During the ongoing coronavirus disease 2019 (COVID-19) outbreak, robust detection of severe acute respiratory syndrome coronavirus 2 (SARS-CoV-2) is a key element for clinical management and to interrupt transmission chains. We organized an external quality assessment (EQA) of molecular detection of SARS-CoV-2 for European expert laboratories. An EQA panel composed of 12 samples, containing either SARS-CoV-2 at different concentrations to evaluate sensitivity or other respiratory viruses to evaluate specificity of SARS-CoV-2 testing, was distributed to 68 laboratories in 35 countries. Specificity samples included seasonal human coronaviruses hCoV-229E, hCoV-NL63, and hCoV-OC43, as well as Middle East respiratory syndrome coronavirus (MERS-CoV), SARS-CoV, and human influenza viruses A and B. Sensitivity results differed among laboratories, particularly for low-concentration SARS-CoV-2 samples. Results indicated that performance was mostly independent of the selection of specific extraction or PCR methods.
As of December 2020, severe acute respiratory syndrome coronavirus 2 (SARS-CoV-2) has infected over 66 million individuals and caused more than 1,500,000 deaths globally (https://covid19.who.int/; accessed 7 December 2020). As both specific medications and approved vaccines are not available yet, public health strategies need to focus on containment and mitigation measures. Robust detection of acute SARS-CoV-2-infected individuals, typically done by real-time reverse transcription PCR (rRT-PCR), is crucial for clinical management, surveillance and to interrupt transmission chains (1). An established tool to improve and support diagnostic accuracy for clinical management and surveillance use is the conduction of external quality assessments (EQA) (2–5). An EQA of molecular detection of SARS-CoV-2 was organized for the expert laboratories of the Emerging Viral Diseases–Expert Laboratory Network (EVD-LabNet) and/or the European Reference Laboratory Network for Human Influenza (ERLI-Net).
MATERIALS AND METHODS
The EQA panel was composed of 12 samples containing either SARS-CoV-2 at different concentrations to evaluate sensitivity or other respiratory viruses to evaluate specificity of SARS-CoV-2 testing (Table 1).
TABLE 1 EQA panel composition and correct test results of participating laboratories
Enterovirus, rhinovirus, respiratory syncytial virus (RSV), adenovirus, influenza A virus H1N1, influenza B virus, middle east respiratory syndrome coronavirus (MERS-CoV), severe acute respiratory syndrome coronavirus (SARS-CoV), and severe acute respiratory syndrome coronavirus 2 (SARS-CoV-2) BetaCoV/Munich/ChVir984/2020 were grown on Vero cells. Parainfluenza virus 1 (PIV1), parainfluenza virus 2 (PIV2), parainfluenza virus 3 (PIV3), parainfluenza virus 4 (PIV4), human coronavirus 229E (hCoV-229E), and human coronavirus OC43 (hCoV-OC43) were grown on CaCo-2 cells. Human metapneumovirus A (hMPV A), human metapneumovirus B (hMPV B), and human coronavirus NL63 (hCoV-NL63) were grown on LLC-MK2 cells.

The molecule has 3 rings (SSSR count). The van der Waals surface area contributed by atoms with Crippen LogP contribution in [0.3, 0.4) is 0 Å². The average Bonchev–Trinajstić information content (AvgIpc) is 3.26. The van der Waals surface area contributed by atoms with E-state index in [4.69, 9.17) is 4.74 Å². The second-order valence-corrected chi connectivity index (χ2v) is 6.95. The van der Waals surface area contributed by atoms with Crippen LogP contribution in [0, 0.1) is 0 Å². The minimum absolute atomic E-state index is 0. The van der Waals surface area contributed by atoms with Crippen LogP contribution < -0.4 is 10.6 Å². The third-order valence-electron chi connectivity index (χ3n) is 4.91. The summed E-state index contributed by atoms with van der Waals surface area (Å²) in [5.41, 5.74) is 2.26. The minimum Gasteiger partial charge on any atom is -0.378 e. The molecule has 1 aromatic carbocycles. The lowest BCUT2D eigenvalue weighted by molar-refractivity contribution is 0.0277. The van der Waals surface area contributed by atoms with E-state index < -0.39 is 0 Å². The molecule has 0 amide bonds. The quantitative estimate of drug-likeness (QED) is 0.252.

Laboratories were not asked to identify the specific viruses, only to indicate whether the samples were SARS-CoV-2 positive or not.
SARS-CoV-2 samples were quantified using an E-gene-based in-house assay recommended by the WHO (6) that relies on an in vitro-transcribed RNA standard. Samples were diluted in Dulbecco’s modified Eagle’s medium (DMEM). All samples were heat-inactivated following Matheeussen et al. (4) (65°C for 4 h for SARS-CoV, SARS-CoV-2, MERS-CoV, and adenovirus, and for 2 h for all other viruses listed in Table 1), and 200 µl of each sample was freeze-dried.
Panel validation, testing instructions, and panel dispatch.
Successful inactivation of panel samples was confirmed by the absence of viral growth in three consecutive cell culture passages. Along with the EQA panels, participants received detailed reconstitution and testing instructions. The panels were shipped at ambient temperature. If national legislation of a country prohibited receipt of inactivated SARS-CoV and MERS-CoV samples, the laboratories received a modified panel that excluded these sample(s). Two independent laboratories validated the composition of the EQA panel and the result submission platform before distribution to all other EQA participants.
Evaluation of results.
Result reporting was done via an online submission form by which laboratories could score their samples (positive, negative, or inconclusive) and provide information such as cycle threshold (CT) values, extraction methods and type of PCR(s). Laboratories were asked to treat and evaluate the EQA samples according to their routine diagnostic workflow, which could include the use of multiple assays. To ensure uniform interpretation, a sample was scored as positive if at least one SARS-CoV-2 test gave a positive result. No CT threshold was applied.